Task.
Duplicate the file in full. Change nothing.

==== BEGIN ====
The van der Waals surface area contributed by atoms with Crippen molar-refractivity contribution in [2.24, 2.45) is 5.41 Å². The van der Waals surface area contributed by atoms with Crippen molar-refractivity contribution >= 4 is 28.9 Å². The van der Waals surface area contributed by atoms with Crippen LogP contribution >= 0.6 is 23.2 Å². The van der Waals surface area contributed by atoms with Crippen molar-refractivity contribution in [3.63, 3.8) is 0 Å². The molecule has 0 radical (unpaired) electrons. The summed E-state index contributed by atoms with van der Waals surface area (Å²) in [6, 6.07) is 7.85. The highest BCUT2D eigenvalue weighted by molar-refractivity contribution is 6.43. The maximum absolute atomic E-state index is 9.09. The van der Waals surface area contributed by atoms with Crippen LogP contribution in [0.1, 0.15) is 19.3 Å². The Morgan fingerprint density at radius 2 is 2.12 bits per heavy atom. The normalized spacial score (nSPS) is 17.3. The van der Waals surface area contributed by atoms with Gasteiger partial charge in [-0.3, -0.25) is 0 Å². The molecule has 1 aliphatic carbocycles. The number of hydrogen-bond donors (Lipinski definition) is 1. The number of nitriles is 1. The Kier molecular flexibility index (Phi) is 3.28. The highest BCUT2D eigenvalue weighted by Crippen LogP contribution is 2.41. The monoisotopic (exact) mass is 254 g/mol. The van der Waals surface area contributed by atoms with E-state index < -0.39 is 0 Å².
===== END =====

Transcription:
The van der Waals surface area contributed by atoms with Crippen molar-refractivity contribution in [2.24, 2.45) is 5.41 Å². The van der Waals surface area contributed by atoms with Crippen molar-refractivity contribution >= 4 is 28.9 Å². The van der Waals surface area contributed by atoms with Crippen LogP contribution >= 0.6 is 23.2 Å². The van der Waals surface area contributed by atoms with Crippen molar-refractivity contribution in [3.63, 3.8) is 0 Å². The molecule has 0 radical (unpaired) electrons. The summed E-state index contributed by atoms with van der Waals surface area (Å²) in [6, 6.07) is 7.85. The highest BCUT2D eigenvalue weighted by molar-refractivity contribution is 6.43. The maximum absolute atomic E-state index is 9.09. The van der Waals surface area contributed by atoms with Crippen LogP contribution in [0.1, 0.15) is 19.3 Å². The Morgan fingerprint density at radius 2 is 2.12 bits per heavy atom. The normalized spacial score (nSPS) is 17.3. The van der Waals surface area contributed by atoms with Gasteiger partial charge in [-0.3, -0.25) is 0 Å². The molecule has 1 aliphatic carbocycles. The number of hydrogen-bond donors (Lipinski definition) is 1. The number of nitriles is 1. The Kier molecular flexibility index (Phi) is 3.28. The highest BCUT2D eigenvalue weighted by Crippen LogP contribution is 2.41. The monoisotopic (exact) mass is 254 g/mol. The van der Waals surface area contributed by atoms with E-state index < -0.39 is 0 Å².